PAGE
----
None.

Inside the Joint Security Area (JSA – where North and South Korean officials meet on the rare occasion that they do), I snapped dozens of photos of the North Korean buildings and South Korean guards inside the meeting room. I kept taking the exact same shot because I had nothing else to shoot. I didn’t have my camera directed there because I saw something particularly meaningful, but because I couldn’t turn it anywhere else. When I attempted to take pictures I actually thought might intrigue those who could not join such a tour, I got reprimanded by the American soldier who was supervising our tour group. Instead of powerful images, I ended up with a hundred photographs that look exactly like the ones you’ll find if you just Google “JSA,” so what part of the story was I able to share that others have not already told?

None.

Indeed, now that I look back on my experience, I may have been better served simply leaving the camera at home. I could have snapped a few shots with my phone for the sake of helping me remember, but that’s not why I spent the better part of my savings on a new camera. I bought that camera to capture moments of my life in such a way that others could share in those experiences.

William Howard Taft is quoted as saying, “Do not write so that you can be understood. Write so that you cannot be misunderstood.” This sentiment applies to all forms of self-expression. Whether through writing, photography, speech, music or otherwise, our goal should always be to clearly and accurately pass what we know, think, and feel to the rest of the world. Simply snapping away at whatever puts itself before our lens or mechanically describing the events of our past is not sharing our story. To truly uncover something about the world, to make sense of it; and to feel it, we must use these incredible minds that nature has designed for us to capture to quintessence of life.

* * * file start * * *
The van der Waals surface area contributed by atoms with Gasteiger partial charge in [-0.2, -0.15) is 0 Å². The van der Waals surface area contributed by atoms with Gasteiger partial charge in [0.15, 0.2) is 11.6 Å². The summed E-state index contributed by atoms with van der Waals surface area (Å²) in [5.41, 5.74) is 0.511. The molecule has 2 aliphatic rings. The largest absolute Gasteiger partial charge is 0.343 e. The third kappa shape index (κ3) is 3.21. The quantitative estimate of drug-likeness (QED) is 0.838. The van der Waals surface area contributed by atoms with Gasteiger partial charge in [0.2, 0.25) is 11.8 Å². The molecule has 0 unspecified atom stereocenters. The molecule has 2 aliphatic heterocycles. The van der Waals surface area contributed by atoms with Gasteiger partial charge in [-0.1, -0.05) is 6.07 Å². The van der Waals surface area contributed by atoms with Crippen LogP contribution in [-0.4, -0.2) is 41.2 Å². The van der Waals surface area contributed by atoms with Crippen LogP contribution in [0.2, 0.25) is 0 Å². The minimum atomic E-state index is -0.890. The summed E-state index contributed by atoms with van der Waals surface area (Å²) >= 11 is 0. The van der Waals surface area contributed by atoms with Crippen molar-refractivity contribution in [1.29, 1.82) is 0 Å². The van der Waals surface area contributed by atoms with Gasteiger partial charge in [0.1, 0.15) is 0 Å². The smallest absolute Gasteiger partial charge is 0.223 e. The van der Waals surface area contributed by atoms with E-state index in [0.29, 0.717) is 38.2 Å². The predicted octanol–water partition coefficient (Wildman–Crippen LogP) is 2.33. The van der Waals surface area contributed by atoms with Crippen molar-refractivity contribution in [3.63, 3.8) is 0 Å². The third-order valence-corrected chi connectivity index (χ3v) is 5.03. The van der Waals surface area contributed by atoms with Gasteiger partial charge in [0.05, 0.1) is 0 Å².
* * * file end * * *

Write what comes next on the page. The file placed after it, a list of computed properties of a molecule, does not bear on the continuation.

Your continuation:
The Power of Silence

Through my clean, dry socks, the warmth of the heated linoleum floor penetrates the soles of my feet, wanton for this brief moment of respite. In a cozy room alone, I have taken the opportunity to spill some thoughts, unhampered by the anxieties of tomorrow’s responsibilities. More than anything though, the greatest relief is the silence. Though the window is open, the loudest sound in the room is the scratching of my pen against paper. Above the constant ring of my ears, the gentle whir of a water cooler slips under the thin wooden door. An occasional joyous outburst from the room upstairs reminds me I am not completely alone up here, but this has been my first time away from the energy and activity of the city in over six weeks. I had forgotten what it was like to stand near an open window and hear nothing but the gentle scratching of dry branches at the beckon of a gentle breeze or the distant whistle of a lonely animal calling expectantly for a companion. I had forgotten the scent that a cool night air carries over an artificial settlement such as this one, placed so brashly in the bosom of these wooded hills. In this quiet, clean calmness, I can listen to my busy mind, desperate for an open ear.